Women’s History Month: Meet the Almost-Forgotten Courtesan Veronica Franco

Women's History Month: Veronica Franco
Jacopo Tintoretto or Follower. Portrait of a lady. 16th century. Worcester Art museum, Massachusetts
A portrait, said to be of Veronica Franco, was acquired by the Worcester Art Museum from a private collection in Venice in 1948. On the lining of the painting, Franco’s name appears in block letters.

“When we too are armed and trained, we can convince men that we have hands, feet, and a heart like yours; and although we may be delicate and soft, some men who are delicate are also strong; and others, coarse and harsh, are cowards. Women have not yet realized this, for if they should decide to do so, they would be able to fight you until death; and to prove that I speak the truth, amongst so many women, I will be the first to act, setting an example for them to follow.”
—Veronica Franco, from Lettere Familiari 1

March is Women’s History Month, and I want to tell you about a woman I dearly hope I whispered behind a fan with in a past life. I still look for remnants of her in this one, and continue to find her in the most unexpected places—and people.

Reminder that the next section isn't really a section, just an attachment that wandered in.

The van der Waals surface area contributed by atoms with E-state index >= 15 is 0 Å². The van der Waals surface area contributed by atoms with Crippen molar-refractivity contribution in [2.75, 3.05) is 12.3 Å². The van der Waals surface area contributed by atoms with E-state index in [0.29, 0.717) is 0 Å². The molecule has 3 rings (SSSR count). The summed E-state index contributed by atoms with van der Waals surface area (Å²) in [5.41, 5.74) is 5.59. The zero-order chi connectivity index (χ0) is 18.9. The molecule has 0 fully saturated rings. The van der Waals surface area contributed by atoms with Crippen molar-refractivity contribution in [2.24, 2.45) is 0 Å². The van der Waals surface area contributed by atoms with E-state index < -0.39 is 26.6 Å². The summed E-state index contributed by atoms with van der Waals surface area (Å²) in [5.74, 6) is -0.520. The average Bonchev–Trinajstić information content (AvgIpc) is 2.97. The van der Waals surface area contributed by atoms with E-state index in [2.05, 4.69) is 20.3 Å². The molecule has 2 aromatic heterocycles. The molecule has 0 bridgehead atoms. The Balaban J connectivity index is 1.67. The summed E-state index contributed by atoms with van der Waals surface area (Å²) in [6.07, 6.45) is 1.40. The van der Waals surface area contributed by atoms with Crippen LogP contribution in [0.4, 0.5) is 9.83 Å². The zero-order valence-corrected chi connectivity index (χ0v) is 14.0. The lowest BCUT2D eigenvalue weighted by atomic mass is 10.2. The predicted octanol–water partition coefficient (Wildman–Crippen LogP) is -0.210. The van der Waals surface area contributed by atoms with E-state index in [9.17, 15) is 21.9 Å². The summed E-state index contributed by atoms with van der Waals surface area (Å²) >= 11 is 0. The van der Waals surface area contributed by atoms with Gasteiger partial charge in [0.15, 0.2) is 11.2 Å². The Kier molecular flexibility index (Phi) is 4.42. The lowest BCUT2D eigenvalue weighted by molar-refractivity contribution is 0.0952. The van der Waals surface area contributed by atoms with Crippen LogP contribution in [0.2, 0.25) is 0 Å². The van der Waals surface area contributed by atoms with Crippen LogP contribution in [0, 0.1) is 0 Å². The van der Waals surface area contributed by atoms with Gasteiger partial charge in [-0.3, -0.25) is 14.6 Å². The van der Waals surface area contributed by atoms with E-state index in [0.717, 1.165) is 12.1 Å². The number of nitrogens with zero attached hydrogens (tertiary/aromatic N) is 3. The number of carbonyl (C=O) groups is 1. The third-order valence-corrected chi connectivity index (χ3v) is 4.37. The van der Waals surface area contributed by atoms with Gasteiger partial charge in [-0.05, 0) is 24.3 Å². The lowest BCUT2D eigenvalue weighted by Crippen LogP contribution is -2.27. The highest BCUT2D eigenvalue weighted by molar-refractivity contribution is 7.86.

If you’re not familiar with Veronica Franco, don’t worry; she’s hardly a regular in the history books. I only became acquainted after seeing “Dangerous Beauty,” and it was a fluffy introduction at best. Like so many Hollywood biopics about women, “Dangerous Beauty” took the life of its subject and reduced it to eye candy in a gondola. It was only after reading Margaret Rosenthal’s “An Honest Courtesan” that I really got to know Veronica Franco—and she is a woman worth getting to know, now more than ever.